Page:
As Zang Technologies is planning to expand it has faced a hurdle: securing the machinery needed to scale production. “Demand for our products outstrips supply," said Bot, attributing this gap largely to limited access to funding.

Clearing the e-waste from our dumpsites

"These power banks are tackling three problems at once," Bot said. "It offers sustainable power to combat low batteries, generates income for me and my team and reduces fossil waste for a healthier climate through alternative power sources."

The United Nations’ latest Global e-waste Monitor (GEM) disclosed that electronic waste is exploding at a rate five times faster than documented recycling efforts can handle.

In 2022, about 62 million tonnes of e-waste were generated – a figure so massive it could fill 1.55 million 40-tonne trucks, enough to encircle the Earth at the equator. Even more troubling, the report highlights that just a fraction, 22.3%, of this e-waste was properly collected and recycled. This translates to a loss of valuable resources worth a staggering $62 billion and a growing risk of pollution impacting communities globally.

Global e-waste monitor

The future trajectory doesn't look much brighter. Electronic waste generation is expected to continue its rapid rise, with an annual increase of 2.6 million tonnes projected to push the total to 82 million tonnes by 2030 – a 33% jump from 2022 levels.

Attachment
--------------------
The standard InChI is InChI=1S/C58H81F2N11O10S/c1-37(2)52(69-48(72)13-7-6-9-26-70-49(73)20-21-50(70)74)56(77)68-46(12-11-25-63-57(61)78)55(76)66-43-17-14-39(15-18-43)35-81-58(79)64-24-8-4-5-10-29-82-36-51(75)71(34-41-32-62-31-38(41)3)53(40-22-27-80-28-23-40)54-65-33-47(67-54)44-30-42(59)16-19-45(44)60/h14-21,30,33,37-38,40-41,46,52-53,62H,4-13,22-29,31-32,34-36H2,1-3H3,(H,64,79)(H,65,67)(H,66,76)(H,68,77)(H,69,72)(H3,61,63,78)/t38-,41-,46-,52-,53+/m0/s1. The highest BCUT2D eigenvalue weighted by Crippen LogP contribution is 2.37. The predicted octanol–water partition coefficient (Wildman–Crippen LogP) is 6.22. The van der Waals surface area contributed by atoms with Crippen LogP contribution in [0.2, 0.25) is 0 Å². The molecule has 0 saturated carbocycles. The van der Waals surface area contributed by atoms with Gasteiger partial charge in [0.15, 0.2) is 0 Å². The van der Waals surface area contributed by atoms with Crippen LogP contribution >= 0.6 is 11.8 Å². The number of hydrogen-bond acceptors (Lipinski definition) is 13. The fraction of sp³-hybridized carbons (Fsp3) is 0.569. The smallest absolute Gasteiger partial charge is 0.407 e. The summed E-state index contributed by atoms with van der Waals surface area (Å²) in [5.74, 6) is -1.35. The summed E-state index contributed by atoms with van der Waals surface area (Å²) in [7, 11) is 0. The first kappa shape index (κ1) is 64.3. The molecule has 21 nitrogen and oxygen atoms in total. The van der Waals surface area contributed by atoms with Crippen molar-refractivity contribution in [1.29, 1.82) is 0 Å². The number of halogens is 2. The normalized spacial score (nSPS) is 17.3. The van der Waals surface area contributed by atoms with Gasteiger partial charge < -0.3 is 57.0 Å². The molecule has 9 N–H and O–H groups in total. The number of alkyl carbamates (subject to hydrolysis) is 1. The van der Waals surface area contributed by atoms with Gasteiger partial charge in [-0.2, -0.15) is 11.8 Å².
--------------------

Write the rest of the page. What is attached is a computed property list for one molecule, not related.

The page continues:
Zang Technologies goes beyond selling power banks. Their staff, like Bot, actively encourage customers to bring in old electronics for recycling. They even help refurbish some power banks, saving resources. "We believe that every kilogram of waste that we recycle is equal to saving about two kilograms of carbon emission," Bot added.

E-waste generated and documented as formally collected and recycled by region in 2022.​

Economically, The GEM shows that the world is currently wasting $91 billion in valuable metals due to insufficient e-waste recycling.

"We must seize the economic and environmental benefits of proper e-waste management," Vanessa Gray, head of the environment and emergency telecommunications division at ITU Telecommunication Development Bureau, said. "Otherwise, the digital ambitions of our future generations will face significant risks."

Additional reporting by Joey Shekwonuzhibo